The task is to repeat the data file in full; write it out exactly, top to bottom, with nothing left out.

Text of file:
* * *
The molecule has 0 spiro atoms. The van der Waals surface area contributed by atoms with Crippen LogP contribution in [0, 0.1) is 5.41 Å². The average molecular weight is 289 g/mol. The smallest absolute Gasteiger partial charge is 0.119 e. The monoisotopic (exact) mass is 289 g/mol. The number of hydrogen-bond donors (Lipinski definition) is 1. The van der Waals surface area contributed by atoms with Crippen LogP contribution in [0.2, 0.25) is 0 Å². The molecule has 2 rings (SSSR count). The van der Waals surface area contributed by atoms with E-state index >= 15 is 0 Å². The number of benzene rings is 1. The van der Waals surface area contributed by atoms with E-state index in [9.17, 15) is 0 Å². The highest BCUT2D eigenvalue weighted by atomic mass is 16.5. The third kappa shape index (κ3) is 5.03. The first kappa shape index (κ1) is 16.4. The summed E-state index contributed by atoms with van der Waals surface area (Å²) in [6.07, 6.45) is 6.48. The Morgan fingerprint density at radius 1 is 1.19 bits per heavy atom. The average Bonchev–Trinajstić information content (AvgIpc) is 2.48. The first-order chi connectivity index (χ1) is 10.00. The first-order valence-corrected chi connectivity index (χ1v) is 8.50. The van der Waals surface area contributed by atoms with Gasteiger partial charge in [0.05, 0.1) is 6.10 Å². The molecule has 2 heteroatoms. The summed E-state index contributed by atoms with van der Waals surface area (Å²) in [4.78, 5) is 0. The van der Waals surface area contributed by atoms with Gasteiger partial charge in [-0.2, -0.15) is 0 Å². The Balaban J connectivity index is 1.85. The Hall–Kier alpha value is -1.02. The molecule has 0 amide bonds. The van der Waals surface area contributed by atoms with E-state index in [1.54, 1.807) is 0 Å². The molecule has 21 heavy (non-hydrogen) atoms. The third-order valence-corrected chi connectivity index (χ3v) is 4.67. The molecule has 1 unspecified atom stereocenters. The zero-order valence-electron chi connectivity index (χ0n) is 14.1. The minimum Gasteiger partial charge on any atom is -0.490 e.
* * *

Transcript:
The molecule has 0 spiro atoms. The van der Waals surface area contributed by atoms with Crippen LogP contribution in [0, 0.1) is 5.41 Å². The average molecular weight is 289 g/mol. The smallest absolute Gasteiger partial charge is 0.119 e. The monoisotopic (exact) mass is 289 g/mol. The number of hydrogen-bond donors (Lipinski definition) is 1. The van der Waals surface area contributed by atoms with Crippen LogP contribution in [0.2, 0.25) is 0 Å². The molecule has 2 rings (SSSR count). The van der Waals surface area contributed by atoms with E-state index >= 15 is 0 Å². The number of benzene rings is 1. The van der Waals surface area contributed by atoms with E-state index in [9.17, 15) is 0 Å². The highest BCUT2D eigenvalue weighted by atomic mass is 16.5. The third kappa shape index (κ3) is 5.03. The first kappa shape index (κ1) is 16.4. The summed E-state index contributed by atoms with van der Waals surface area (Å²) in [6.07, 6.45) is 6.48. The Morgan fingerprint density at radius 1 is 1.19 bits per heavy atom. The average Bonchev–Trinajstić information content (AvgIpc) is 2.48. The first-order chi connectivity index (χ1) is 10.00. The first-order valence-corrected chi connectivity index (χ1v) is 8.50. The van der Waals surface area contributed by atoms with Gasteiger partial charge in [0.05, 0.1) is 6.10 Å². The molecule has 2 heteroatoms. The summed E-state index contributed by atoms with van der Waals surface area (Å²) in [4.78, 5) is 0. The van der Waals surface area contributed by atoms with Gasteiger partial charge in [-0.2, -0.15) is 0 Å². The Balaban J connectivity index is 1.85. The Hall–Kier alpha value is -1.02. The molecule has 0 amide bonds. The van der Waals surface area contributed by atoms with E-state index in [1.54, 1.807) is 0 Å². The molecule has 21 heavy (non-hydrogen) atoms. The third-order valence-corrected chi connectivity index (χ3v) is 4.67. The molecule has 1 unspecified atom stereocenters. The zero-order valence-electron chi connectivity index (χ0n) is 14.1. The minimum Gasteiger partial charge on any atom is -0.490 e.